Culture Eats Strategy for Breakfast

During 2020, I spent quite some time in the saddle, and already riding more than 3500 miles this year. While working inside during the COVID pandemic, riding outside helped me keep my sanity and also gave me many opportunities to reflect on the incredible joys of cycling while sometimes also being challenged with concerns for safety.

Culture cannot be delegated. The truth is that our “values” should drive our behaviors. Connecting the way we act with those values is something we strive for. Only with forces more powerful than the forces that keep it the same can cultural transformation occur. Behaviors are observable, describable, and recordable whereas culture is ultimately evidenced in behavior.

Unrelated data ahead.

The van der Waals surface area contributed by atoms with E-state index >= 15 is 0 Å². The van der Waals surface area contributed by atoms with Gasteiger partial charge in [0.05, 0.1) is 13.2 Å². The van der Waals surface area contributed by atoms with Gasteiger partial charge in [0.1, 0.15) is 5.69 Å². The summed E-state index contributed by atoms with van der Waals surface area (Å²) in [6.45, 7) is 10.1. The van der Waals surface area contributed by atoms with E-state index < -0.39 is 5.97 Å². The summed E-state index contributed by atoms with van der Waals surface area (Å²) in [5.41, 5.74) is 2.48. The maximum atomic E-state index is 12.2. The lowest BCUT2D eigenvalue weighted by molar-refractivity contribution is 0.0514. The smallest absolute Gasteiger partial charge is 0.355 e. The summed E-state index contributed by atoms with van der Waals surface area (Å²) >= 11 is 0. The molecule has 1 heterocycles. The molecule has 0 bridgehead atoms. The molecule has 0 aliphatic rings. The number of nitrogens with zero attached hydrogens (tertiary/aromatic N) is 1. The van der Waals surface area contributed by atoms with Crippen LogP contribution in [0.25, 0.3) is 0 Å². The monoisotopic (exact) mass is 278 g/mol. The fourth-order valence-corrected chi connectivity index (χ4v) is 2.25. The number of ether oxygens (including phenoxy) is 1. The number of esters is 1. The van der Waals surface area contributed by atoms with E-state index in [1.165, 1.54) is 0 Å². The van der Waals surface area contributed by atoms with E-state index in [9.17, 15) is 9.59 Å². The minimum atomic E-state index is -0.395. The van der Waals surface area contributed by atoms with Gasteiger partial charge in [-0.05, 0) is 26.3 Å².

What we experience all throughout life impacts the perceptions we carry. The longer we carry those perceptions the more they become the truths we believe, live by, operate under, and use to help us navigate life today. This phenomenon impacts everyone and can create positive and negative biases we carry with us about life and anything in it. Thus, it is clear that it also impacts how we behave on the road; the good and the bad; and that it influences unconsciously every road user. As we all know, you don’t control what others do in this life, but you do control how you show up.